Alaska News

Fish and Game still finalizing budget

APRN Alaska News - Thu, 2015-07-02 10:18

The Alaska Department of Fish and Game is still finalizing a plan to for the most recent cut to its budget, but Bristol Bay shouldn’t see too many more cuts, said Commercial Fisheries Director Jeff Regnart during a recent visit to Dillingham

During the special session in June, the Legislature cut about $1.3 million in general fund dollars from Fish and Game’s budget for the new fiscal year, which started July 1, Regnart said.  The Division of Commercial Fisheries will take the largest cut, about $850,000.

“We’ll have a package put together by mid-week next week,” Regnart said. “I can’t tell you whether or not it’s going to impact the bay. The bay has been hit pretty substantially already, with what we’ve done during the legislative cycle. There still might be a few tweaks here. But I don’t see anything significant.”

Regnart said the department was already planning on cuts to Bristol Bay management this summer based on earlier versions of the budget. That includes ending the count at the Nushagak sonar in July, so it won’t count pinks and chums in August.

“We’ll still manage, and we’ll manage based on the fisheries performance, but likely we’re gonna be more conservative, which means less opportunity probably, because if we’re not sure, we will err on the side of the fish,” Regnart said.

That will save the department about $90,000, but likely comes at a cost to the fishery, Regnart said.

Categories: Alaska News

Sea Shanties, Scurvy, and a Sailboat Regatta without Wind

APRN Alaska News - Thu, 2015-07-02 10:13

Fair winds and following seas. A blessing for sailors, heading out onto the water, at the mercy of time and tides.

It was what we hoped for the Arctica, a small but mighty sailboat, with its motley crew of recent surgery patients, pregnant women, and greenhorns.

There’s de facto First Mate Liska Kandror:

“It gets exciting, for sure, you have to move fast, and things drop out of your hands and then there’s a gust of wind that comes up and it’s a good time.”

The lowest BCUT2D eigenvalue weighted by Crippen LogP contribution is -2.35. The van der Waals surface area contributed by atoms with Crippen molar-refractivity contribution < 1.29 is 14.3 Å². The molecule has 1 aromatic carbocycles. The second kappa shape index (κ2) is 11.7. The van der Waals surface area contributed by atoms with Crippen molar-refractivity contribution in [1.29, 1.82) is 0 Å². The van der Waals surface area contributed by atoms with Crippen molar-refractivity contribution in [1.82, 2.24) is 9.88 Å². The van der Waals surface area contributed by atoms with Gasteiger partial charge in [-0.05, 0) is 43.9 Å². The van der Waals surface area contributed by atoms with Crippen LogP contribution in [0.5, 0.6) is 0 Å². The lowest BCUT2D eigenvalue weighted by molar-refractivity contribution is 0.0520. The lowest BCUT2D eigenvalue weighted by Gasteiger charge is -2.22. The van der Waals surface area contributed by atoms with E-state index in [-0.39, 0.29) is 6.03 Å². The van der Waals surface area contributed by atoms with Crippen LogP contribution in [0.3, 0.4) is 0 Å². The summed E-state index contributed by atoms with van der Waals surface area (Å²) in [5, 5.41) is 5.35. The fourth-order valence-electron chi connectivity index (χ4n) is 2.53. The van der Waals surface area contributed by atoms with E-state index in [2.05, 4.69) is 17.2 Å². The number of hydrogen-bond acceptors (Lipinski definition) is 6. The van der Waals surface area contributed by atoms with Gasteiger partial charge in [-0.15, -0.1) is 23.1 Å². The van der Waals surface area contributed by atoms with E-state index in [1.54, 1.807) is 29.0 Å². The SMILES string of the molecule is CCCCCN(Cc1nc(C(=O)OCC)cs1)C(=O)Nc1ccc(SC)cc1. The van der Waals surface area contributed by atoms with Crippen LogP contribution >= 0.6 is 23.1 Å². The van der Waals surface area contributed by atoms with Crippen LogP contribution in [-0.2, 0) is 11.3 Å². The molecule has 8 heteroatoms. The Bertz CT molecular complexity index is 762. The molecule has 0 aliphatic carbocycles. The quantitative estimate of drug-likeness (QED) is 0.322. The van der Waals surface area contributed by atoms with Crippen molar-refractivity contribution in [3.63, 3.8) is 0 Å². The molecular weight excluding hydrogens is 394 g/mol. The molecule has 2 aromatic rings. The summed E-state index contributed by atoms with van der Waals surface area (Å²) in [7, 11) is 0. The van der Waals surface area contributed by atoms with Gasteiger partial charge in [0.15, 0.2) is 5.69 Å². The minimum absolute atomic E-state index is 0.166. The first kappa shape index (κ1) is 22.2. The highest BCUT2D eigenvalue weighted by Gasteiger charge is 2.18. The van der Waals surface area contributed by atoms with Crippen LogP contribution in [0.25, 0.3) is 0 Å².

Her friend Allison Shockley:

(Photo via KBBI – Homer)

“So she invited me and I thought, I’m not going to miss up a cool opportunity to really experience Alaska.”

And mild-mannered yet fearless captain Craig Forrest:

“I’ve been sailing in Homer now since 1977.”

My partner John and I, along with Allie, could all say we’d been near sailboats before. But not necessarily on them. Certainly not crewed them.

On the first day, we learned to sail. It started slow, with the first several hours calm, calm, calm.

“When there’s almost no wind, everything that we do on the boat makes a difference,” said Forrest. “If you step a little too hard in one direction, that makes the boat do something we might not like. If a boat goes by us and puts up a wake, that shakes the wind out of the sails so we can’t maneuver. It’s just really, really difficult.”

It picked up toward afternoon and for the last hour, we splashed through the waves, tacking and jibing, racing around marker buoys. We went home that night, tired and sore.

“Oh man. Crawling around on deck game me some black and blueies on my knees, I’ll tell you what,” said Shockley.

But we came back the next day, ready to hit the water again. We were confident. We hopped up on deck, got her ready to go. Ready for squall and gale were we!

But instead. Nothing.

“Well, we were very close to the buoy at one time,” said Kandror. “We are supposed to go to our next marker and we are not. We are slowly drifting in circles.”

The occasional whisper of half a breeze flopped the sails around. The wrong way.

“What’s happening is the main is forcing our bow upwind and the spinnaker doesn’t have enough wind in it to force it downwind and we keep spinning,” said Forrest.

And so we spun. And spun. And the buoy got smaller and smaller. And then, we got caught by the current, which was moving faster than the wind.

“For some reason we can’t turn. We’re doing 1.5 knots backwards,” said Forrest.

And so we sat, sometimes drifting in the wrong direction, sometimes twirling like a top. But mostly we just sat. Bobbing like a cork in Kachemak Bay. First we turned to sea shanties.

Then, our thoughts turned to the trials and tribulations of our predecessors.

“Back in the day when there were no engines, you know these giant sailboats got stuck in the middle of the ocean with no wind for days, weeks. Weeks with no wind. I mean, they had to store their water and their food and they got scurvy,” said Kandror.

“The old square-rig sailboats were not very efficient at all with the wind,” said Forrest. “They’d have the crew hauling buckets of water to throw over the sails. Some of those boats, the masts on them were 80-100 feet tall. That’s a long ways up for a bucket of water.”

And we thought of those sailors, adrift, maybe, or on long voyages far from home. Captain Craig regaled us with tales of sailors of old, of ships in bottles, of how they crocheted, using their knowledge of knots. Of how they were innovative using citrus, berries, and grasses to combat scurvy. Of how they were at the mercy of the winds and seas.

“You look at it all, the history of boats at sea are an idea of a long way of learning how to do stuff and making it work,” said Forrest.

He told us of his own nights at sea, once in a storm with water filling the cabin and the boat on its side. Once sailing through the Barren Islands with kerosene lamps lighting the small boat and the stars brilliant overhead.